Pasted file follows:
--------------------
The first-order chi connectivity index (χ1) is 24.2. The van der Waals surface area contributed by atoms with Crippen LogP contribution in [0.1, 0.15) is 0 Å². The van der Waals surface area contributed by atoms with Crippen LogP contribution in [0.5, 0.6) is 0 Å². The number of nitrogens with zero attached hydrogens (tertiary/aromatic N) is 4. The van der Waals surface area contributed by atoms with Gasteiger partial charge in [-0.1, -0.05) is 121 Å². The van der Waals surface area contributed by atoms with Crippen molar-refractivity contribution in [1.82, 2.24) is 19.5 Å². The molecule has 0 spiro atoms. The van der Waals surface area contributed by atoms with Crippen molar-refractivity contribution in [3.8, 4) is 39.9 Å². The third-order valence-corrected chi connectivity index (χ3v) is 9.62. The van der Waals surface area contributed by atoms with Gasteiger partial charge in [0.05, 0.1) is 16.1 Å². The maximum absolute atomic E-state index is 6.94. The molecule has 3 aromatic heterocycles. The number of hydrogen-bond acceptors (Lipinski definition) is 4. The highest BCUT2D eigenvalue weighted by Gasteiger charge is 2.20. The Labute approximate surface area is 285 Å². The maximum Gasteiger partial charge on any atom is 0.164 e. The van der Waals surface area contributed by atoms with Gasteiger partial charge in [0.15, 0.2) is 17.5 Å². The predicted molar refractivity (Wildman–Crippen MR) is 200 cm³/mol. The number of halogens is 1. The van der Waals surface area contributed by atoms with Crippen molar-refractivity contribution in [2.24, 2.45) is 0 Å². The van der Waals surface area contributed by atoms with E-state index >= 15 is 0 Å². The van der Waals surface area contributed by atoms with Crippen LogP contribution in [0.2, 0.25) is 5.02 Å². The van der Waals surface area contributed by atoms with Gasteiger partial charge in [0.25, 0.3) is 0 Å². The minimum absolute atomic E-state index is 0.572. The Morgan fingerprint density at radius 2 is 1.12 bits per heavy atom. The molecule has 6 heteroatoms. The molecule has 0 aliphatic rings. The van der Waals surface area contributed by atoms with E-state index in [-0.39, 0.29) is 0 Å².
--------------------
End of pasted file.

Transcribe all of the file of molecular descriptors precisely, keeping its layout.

The first-order chi connectivity index (χ1) is 24.2. The van der Waals surface area contributed by atoms with Crippen LogP contribution in [0.1, 0.15) is 0 Å². The van der Waals surface area contributed by atoms with Crippen LogP contribution in [0.5, 0.6) is 0 Å². The number of nitrogens with zero attached hydrogens (tertiary/aromatic N) is 4. The van der Waals surface area contributed by atoms with Gasteiger partial charge in [-0.1, -0.05) is 121 Å². The van der Waals surface area contributed by atoms with Crippen molar-refractivity contribution in [1.82, 2.24) is 19.5 Å². The molecule has 0 spiro atoms. The van der Waals surface area contributed by atoms with Crippen molar-refractivity contribution in [3.8, 4) is 39.9 Å². The third-order valence-corrected chi connectivity index (χ3v) is 9.62. The van der Waals surface area contributed by atoms with Gasteiger partial charge in [0.05, 0.1) is 16.1 Å². The maximum absolute atomic E-state index is 6.94. The molecule has 3 aromatic heterocycles. The number of hydrogen-bond acceptors (Lipinski definition) is 4. The highest BCUT2D eigenvalue weighted by Gasteiger charge is 2.20. The Labute approximate surface area is 285 Å². The maximum Gasteiger partial charge on any atom is 0.164 e. The van der Waals surface area contributed by atoms with Gasteiger partial charge in [0.15, 0.2) is 17.5 Å². The predicted molar refractivity (Wildman–Crippen MR) is 200 cm³/mol. The number of halogens is 1. The van der Waals surface area contributed by atoms with Crippen molar-refractivity contribution in [2.24, 2.45) is 0 Å². The van der Waals surface area contributed by atoms with E-state index >= 15 is 0 Å². The van der Waals surface area contributed by atoms with Crippen LogP contribution in [0.2, 0.25) is 5.02 Å². The van der Waals surface area contributed by atoms with Gasteiger partial charge in [0.25, 0.3) is 0 Å². The minimum absolute atomic E-state index is 0.572. The Morgan fingerprint density at radius 2 is 1.12 bits per heavy atom. The molecule has 6 heteroatoms. The molecule has 0 aliphatic rings. The van der Waals surface area contributed by atoms with E-state index in [-0.39, 0.29) is 0 Å².